Avatar on High Definition disc – Blu-folk Belong on Blu-ray

By Jim Bray
April 28, 2010

"Dances with Smurfs." "Pocahontas". "A Liberal Guilt Trip."

Those are just a few of the negative opinions I've heard about James Cameron's latest effort which, like his previous film "Titanic", has become the biggest movie in the known universe. Not really remembering the story of Pocahontas, I can't comment on that reference, but the other two are quite apt: Avatar is much like "Dances with Wolves"  with blue aliens taking the place of the aboriginal Americans, and the movie's overall theme is a heavy-handed left wing one of "Corporations and Military Bad, Scientists and Peaceful Aboriginal Victims Good".

It's too bad, because as an action adventure flick – which is how Cameron made his well-deserved name as a top director – it's a terrific ride and the technology used to make the film has allowed for a creation that is nothing short of wondrous. If it weren't for the script, Avatar would be a movie like nothing you've ever seen before.

It's ironic that, despite all the great animation in Avatar, the only really cartoony characters are human: the evil corporate guy and the evil Marine guy.

I saw the movie in 3D IMAX and thought at the time that Cameron deserved the benefit of the doubt – that instead of disgorging liberal dogma he was perhaps merely trying to recreate the "Star Crossed Lovers" theme he used so successfully in Titanic. Then he opened his mouth.

And then the hyping of the video version began, timed to coincide with "Earth Day," an annual anti-human achievement orgasm designed to make us all feel guilty about being here. I assume Mr. Cameron walked or took a horse to the Oscar ceremony, because if he drove, flew or took a train, then he's got nerve lecturing us.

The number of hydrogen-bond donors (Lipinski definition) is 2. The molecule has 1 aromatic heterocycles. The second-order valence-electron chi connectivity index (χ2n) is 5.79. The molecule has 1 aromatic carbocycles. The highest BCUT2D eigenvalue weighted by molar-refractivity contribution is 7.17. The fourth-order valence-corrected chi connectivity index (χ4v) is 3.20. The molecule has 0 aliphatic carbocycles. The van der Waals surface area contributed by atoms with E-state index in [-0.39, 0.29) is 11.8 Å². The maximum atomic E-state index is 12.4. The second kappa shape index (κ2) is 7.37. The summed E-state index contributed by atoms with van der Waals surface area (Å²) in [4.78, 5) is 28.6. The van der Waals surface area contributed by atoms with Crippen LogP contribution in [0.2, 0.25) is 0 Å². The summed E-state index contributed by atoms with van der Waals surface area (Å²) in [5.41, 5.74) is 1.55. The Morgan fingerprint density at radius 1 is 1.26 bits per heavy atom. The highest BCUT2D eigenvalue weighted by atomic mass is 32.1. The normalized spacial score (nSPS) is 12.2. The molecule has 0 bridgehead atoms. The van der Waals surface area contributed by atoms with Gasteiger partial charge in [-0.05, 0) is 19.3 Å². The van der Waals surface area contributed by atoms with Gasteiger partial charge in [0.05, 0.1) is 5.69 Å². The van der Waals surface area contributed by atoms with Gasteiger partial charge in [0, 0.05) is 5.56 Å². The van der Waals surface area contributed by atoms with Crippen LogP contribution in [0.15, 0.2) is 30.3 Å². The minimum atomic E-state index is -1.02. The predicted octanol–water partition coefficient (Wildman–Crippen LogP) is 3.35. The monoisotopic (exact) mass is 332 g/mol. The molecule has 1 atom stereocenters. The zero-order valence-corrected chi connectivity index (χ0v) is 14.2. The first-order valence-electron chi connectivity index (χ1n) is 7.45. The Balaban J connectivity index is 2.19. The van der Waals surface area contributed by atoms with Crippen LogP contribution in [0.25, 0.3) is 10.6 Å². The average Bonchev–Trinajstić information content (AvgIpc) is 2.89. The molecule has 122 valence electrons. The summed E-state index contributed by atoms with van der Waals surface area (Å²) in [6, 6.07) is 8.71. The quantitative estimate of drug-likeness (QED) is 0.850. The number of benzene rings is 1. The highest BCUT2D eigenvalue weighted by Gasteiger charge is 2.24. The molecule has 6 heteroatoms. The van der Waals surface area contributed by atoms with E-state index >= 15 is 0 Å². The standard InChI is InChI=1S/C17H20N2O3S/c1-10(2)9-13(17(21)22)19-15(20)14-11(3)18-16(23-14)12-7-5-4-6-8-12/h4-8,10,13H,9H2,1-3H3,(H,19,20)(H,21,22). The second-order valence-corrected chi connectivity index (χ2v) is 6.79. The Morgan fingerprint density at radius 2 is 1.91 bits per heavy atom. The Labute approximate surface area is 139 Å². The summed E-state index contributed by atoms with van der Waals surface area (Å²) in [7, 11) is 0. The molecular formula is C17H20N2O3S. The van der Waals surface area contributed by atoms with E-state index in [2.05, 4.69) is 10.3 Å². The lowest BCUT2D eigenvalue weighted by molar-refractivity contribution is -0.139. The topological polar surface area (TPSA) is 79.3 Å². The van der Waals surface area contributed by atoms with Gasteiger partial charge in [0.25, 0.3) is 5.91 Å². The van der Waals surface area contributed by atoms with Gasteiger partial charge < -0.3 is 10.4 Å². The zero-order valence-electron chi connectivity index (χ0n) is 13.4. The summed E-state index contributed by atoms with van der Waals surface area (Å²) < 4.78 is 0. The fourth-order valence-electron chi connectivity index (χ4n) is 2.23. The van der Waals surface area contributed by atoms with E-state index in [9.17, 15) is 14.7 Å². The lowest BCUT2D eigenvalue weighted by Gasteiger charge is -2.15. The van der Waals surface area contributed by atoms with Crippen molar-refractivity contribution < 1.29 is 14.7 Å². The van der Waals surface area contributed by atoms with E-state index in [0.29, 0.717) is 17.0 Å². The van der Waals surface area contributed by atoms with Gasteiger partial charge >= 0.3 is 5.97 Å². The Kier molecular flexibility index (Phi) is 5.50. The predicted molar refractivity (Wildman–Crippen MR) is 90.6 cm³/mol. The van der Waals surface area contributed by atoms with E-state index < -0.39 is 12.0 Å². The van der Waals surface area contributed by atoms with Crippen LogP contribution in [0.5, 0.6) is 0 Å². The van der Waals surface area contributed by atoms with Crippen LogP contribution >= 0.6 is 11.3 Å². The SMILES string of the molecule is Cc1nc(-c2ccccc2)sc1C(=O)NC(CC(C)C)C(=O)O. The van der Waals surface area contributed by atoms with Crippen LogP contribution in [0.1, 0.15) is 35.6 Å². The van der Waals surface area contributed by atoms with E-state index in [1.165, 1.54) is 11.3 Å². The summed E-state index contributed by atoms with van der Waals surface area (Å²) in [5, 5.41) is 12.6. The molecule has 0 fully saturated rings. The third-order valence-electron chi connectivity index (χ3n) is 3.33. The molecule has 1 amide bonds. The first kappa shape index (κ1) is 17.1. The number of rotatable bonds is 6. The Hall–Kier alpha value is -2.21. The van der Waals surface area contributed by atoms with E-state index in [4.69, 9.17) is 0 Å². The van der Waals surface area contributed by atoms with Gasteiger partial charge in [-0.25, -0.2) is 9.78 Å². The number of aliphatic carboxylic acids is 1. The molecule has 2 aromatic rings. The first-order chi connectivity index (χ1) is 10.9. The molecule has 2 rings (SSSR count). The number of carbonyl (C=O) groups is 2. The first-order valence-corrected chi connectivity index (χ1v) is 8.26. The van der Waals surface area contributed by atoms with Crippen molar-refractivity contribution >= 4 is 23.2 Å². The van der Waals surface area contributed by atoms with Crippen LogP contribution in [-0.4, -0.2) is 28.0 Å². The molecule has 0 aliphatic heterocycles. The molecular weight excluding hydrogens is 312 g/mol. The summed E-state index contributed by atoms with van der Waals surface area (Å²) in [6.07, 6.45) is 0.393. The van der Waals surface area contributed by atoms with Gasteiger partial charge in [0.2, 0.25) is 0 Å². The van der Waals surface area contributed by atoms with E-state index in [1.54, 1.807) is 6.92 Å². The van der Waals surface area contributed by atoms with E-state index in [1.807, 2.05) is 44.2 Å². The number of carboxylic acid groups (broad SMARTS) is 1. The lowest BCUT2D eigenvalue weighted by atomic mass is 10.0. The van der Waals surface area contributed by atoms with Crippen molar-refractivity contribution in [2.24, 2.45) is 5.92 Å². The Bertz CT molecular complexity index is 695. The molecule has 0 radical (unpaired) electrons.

Oh well. Despite how it beats you over the head, Avatar is still a terrific ride and the Blu-ray is an absolutely marvelous home theater experience, one of the best discs I've ever seen. 

The story, of course, surrounds an ex-Marine who goes rogue (can we say that these days without causing certain heads to explode?) , standing with the natives on the moon Pandora, and against his fellow humans, when evil corporate folk decide to push the perfect and peaceful people of Pandora out of the way so they can get at the subtly-named "unobtanium" they're there to mine.

One can understand why Jake Sully (Sam Worthington) would decide to throw in with the natives. As a human, he's a paraplegic (which must be a bitter pill to swallow) who took his job as "Avatar driver" because he needed to begin again, needed the money and happened to have the right DNA for it. But as a 10 foot tall, blue Na'vi, he can walk, run, ride, fly dinosaur-like critters and make out with a sexy blue chick named Neytiri (Zoe Saldana), who also plays Henry Higgins to his Eliza Doolittle.

Sully's decision to defect is made easier by those vile humans. They want the Na'vi moved out of their sacred home tree because it sits over a huge deposit of unobtanium, making it unobtainable while the Na'vi are still rooted there. Determined to ensure the natives become restless, those vile humans are bent on destroying their ancient home and forcing them to go elsewhere to be at one with the universe.

The story is peppered with either homages, rip-offs or, depending on how you view Mr. Cameron, coincidences from other stories and media. There are the obvious comparisons to "Dances With Wolves," though perhaps not enough to get Cameron sued (then again, he can undoubtedly afford the lawyers) as well as bits scooped from just about every sci fi tale I can think of from 2001 to Star Wars Episode One. They're too many to list.

Some shots even seemed reminiscent of Frank Frazetta's fantasy paintings.

The movie is also filled with some really neat ideas, including Cameron's usual nifty technological toys and it's coupled with digital locations that are flat out gorgeous, looking at times like a cross between old Roger Dean record album covers (think Yes, etc.), Jurassic Park and the wonderful world of Oz. It's a beautiful and compelling place and if it were real the Na'vi would probably have a pretty decent tourism business going if it weren't for the wide variety of deadly critters who also live there.